Leonardo Fibonacci was a
mathematician who was born in Italy around the year
1170. It is believed that Mr. Fibonacci discovered
the relationship of what are now referred to as
Fibonacci numbers while studying the Great Pyramid
of Gizeh in Egypt.
Fibonacci numbers are a sequence
of numbers in which each successive number is the
sum of the two previous numbers:
1, 1, 2, 3, 5, 8,
13, 21, 34, 55, 89, 144, 610, etc.
These numbers possess an
intriguing number of interrelationships, such as the
fact that any given number is approximately 1.618
times the preceding number and any given number is
approximately 0.618 times the following number. The
booklet Understanding Fibonacci Numbers by Edward
Dobson contains a good discussion of these
There are four popular Fibonacci
studies: arcs, fans, retracements, and time zones.
The interpretation of these studies involves
anticipating changes in trends as prices near the
lines created by the Fibonacci studies.
Fibonacci Arcs are displayed by
first drawing a trendline between two extreme
points, for example, a trough and opposing peak.
Three arcs are then drawn, centered on the second
extreme point, so they intersect the trendline at
the Fibonacci levels of 38.2%, 50.0%, and 61.8%.
The interpretation of Fibonacci
Arcs involves anticipating support and resistance as
prices approach the arcs. A common technique is to
display both Fibonacci Arcs and Fibonacci Fan Lines
and to anticipate support/resistance at the points
where the Fibonacci studies cross.
Note that the points where the
Arcs cross the price data will vary depending on the
scaling of the chart, because the Arcs are drawn so
they are circular relative to the chart paper or
The following British Pound chart
illustrates how the arcs can provide support and
resistance (points "A," "B," and "C").
Fibonacci Fan Lines are displayed
by drawing a trendline between two extreme points,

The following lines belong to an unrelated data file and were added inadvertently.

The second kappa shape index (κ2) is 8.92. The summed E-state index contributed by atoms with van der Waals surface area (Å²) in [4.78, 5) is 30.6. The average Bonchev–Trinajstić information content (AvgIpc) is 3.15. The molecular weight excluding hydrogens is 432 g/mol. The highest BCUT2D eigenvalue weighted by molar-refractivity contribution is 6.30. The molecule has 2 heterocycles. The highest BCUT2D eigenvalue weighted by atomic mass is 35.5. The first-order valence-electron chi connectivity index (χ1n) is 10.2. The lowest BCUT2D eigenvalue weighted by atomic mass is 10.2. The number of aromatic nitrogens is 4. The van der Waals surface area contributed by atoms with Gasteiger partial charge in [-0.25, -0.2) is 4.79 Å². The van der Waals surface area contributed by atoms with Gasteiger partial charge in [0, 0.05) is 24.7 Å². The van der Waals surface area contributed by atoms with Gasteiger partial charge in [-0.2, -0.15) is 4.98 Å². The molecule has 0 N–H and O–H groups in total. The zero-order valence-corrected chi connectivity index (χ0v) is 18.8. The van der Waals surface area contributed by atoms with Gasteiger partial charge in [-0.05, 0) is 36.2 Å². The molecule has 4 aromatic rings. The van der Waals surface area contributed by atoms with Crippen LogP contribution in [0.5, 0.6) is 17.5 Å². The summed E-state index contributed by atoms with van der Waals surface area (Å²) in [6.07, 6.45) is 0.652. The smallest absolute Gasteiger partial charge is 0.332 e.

for example, a trough and opposing peak. Then an
"invisible" vertical line is drawn through the
second extreme point. Three trendlines are then
drawn from the first extreme point so they pass
through the invisible vertical line at the Fibonacci
levels of 38.2%, 50.0%, and 61.8%.. (This technique
is similar to Speed Resistance Lines.)
The following chart of Texaco
shows how prices found support at the Fan Lines.
You can see that when prices
encountered the top Fan Line (point "A"), they were
unable to penetrate the line for several days. When
prices did penetrate this line, they dropped quickly
to the bottom Fan Line (points "B" and "C") before
finding support. Also note that when prices bounced
off the bottom line (point "C"), they rose freely to
the top line (point "D") where they again met
resistance, fell to the middle line (point "E") and
Fibonacci Retracements are
displayed by first drawing a trendline between two
extreme points, for example, a trough and opposing
peak. A series of nine horizontal lines are drawn
intersecting the trendline at the Fibonacci levels
of 0.0%, 23.6%, 38.2%, 50%, 61.8%, 100%, 161.8%,
261.8%, and 423.6%. (Some of the lines will probably
not be visable because they will be off the scale.)
After a significant price move
(either up or down), prices will often retrace a
significant portion (if not all) of the original
move. As prices retrace, support and resistance
levels often occur at or near the Fibonacci
In the following chart of Eastman
Kodak, Fibonacci Retracement lines were drawn
between a major trough and peak.
You can see that support and
resistance occurred near the Fibonacci levels of 23
Fibonacci Time Zones are a series
of vertical lines. They are spaced at the Fibonacci
intervals of 1, 2, 3, 5, 8, 13, 21, 34, etc. The
interpretation of Fibonacci Time Zones involves
looking for significant changes in price near the
In the following example,
Fibonacci Time Zones were drawn on the Dow Jones
Industrials beginning at the market bottom in 1970.
You can see that significant
changes in the Industrials occurred on or near the
Time Zone lines.